The Middle Ground

I am a classic middle-ground voter. Also known as a fence sitter or swing voter.
I am not a die hard supporter of any party in the Singaporean landscape. I used to root for the Workers' Party for awhile because they were the plucky underdog who stood up against the dominance of the PAP. But I have been growing increasingly disillusioned with the state of the opposition in Singapore. I began to realize that I would only vote for party with the most rational, well argued and convincing plans.
So what did I do? I set forward to properly educate myself on party stances and manifestos because I was determined to cast an informed vote. I paid attention to news reports, attended parliamentary sittings and got to know the candidates myself. 
I was bombarded with all sorts of rhetoric, rants and pleas before and during the hustings on my facebook feed. But many of these posts annoyed me immensely. Many of these posts hurled what I felt were toxic attacks, doing nothing to advance the cause of a specific candidate or party. All I saw was an underhanded attempt by certain players to harness the political tide for their own benefit. Posts that accuse ministers of doing nothing but collecting their fat paycheques made me not want to vote opposition at all. Conversely whenever people tried to advise me to "vote wisely", it made me want to vote foolishly and choose the opposition. I often found myself wondering if supporters on both sides knew  that pressuring others towards their political beliefs only ends up backfiring.
I saw and heard many opposition supporters loudly declare that we need action and change. That the PAP is NATO: No action talk only. It made me wonder if these advocates of change have any idea of what the sentiment on the ground is like at all. That they have let their hatred of all things white blind them to the fact that the MIWs have been very busy working their collective asses off since 2011.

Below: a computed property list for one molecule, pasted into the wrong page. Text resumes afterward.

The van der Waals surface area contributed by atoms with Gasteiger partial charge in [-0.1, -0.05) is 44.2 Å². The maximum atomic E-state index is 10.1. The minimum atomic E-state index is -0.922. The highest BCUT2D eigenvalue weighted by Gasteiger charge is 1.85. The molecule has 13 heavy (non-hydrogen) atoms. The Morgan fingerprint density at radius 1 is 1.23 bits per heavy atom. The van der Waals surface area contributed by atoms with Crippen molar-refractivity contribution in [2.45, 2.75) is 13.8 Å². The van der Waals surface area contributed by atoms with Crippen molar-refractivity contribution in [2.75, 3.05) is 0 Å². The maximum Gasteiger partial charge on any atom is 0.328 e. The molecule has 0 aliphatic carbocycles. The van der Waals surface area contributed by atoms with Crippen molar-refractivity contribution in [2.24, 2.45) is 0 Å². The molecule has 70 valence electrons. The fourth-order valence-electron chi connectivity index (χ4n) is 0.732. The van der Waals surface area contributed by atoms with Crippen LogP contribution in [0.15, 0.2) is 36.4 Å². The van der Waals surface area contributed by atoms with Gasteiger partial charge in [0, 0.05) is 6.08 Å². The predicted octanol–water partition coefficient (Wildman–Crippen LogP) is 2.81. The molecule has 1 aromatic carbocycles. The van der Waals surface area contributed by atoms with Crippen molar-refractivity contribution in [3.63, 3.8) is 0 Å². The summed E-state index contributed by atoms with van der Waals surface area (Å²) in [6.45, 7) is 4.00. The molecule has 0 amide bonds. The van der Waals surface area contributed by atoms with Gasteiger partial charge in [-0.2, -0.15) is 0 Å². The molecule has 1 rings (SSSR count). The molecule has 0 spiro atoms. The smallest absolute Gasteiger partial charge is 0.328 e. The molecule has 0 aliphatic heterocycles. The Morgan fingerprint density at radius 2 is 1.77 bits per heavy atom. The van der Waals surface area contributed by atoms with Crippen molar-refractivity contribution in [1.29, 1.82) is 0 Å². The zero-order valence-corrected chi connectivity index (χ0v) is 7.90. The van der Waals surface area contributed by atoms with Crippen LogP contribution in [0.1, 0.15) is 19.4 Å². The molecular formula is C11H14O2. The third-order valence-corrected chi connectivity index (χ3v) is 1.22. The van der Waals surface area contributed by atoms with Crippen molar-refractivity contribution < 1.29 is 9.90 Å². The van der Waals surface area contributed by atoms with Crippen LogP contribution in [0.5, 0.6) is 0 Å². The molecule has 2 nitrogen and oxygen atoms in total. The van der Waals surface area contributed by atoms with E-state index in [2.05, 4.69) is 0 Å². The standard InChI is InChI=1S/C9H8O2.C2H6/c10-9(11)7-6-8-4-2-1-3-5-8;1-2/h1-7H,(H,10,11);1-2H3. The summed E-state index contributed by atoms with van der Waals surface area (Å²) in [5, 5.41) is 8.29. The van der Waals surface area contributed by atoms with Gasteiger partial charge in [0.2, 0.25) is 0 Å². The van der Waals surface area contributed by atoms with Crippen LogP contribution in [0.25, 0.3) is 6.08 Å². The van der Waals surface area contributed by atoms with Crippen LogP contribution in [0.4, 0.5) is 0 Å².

The G itself has pushed through many initiatives to rectify some of the biggest bugbears facing the public. The MPs have worked hard to look after their individual wards, some making several house visits to reach out to residents about whatever concerns they might have. Lee Bee Wah for example, has stood up in parliament to speak about the effect the high cost of living is having on one of her residents who happens to be a bus driver. Ms. Lee pressed the government to do something to increase overall salaries or be faced with an exodus of local bus drivers from their professions. The truth is that the MIW like Ms. Lee, has been quietly doing many things to win the hearts and minds of their electorate over since the last election. 
Conversely, what did the opposition do over the past four years? Truthfully, except for voting against the population white paper, the WP did nothing significant in Parliament. They only filed one adjournment motion before parliament dissolved and elections were called. Low Thia Kiang should not claim that the WP fights for transparency when the party's tai chi pattern over the town council saga has only ended up obfuscating the issue even further. Frankly the WP has done nothing to address the public's lingering doubts about their ability to manage a town council, let alone run the country. The WP is very lucky to hold onto Aljunied because there was little about the last four years that suggested they deserved to hold on to it. This election was a wake up call for the Workers' Party because the swing voters who voted them in expect the WP to be better than just tai chi and talk.
Supporters on both sides of the political spectrum need to realize that the average Singaporean is not politically unaware or apathetic. We have simply chosen to act when it matters. If I were the PAP, I would thread very carefully. The swing voters have spoken. They can give unto you, they can taketh away. This is not blank cheque for the PAP to do as it pleases and go back to the pre 2011 of doing things. If I were the WP, I would sit down and reflect on what I need to do to up my game or face fading back into the fringes of Singaporean politics. The next five years are going definitely to be very interesting times for swing voters such as myself.

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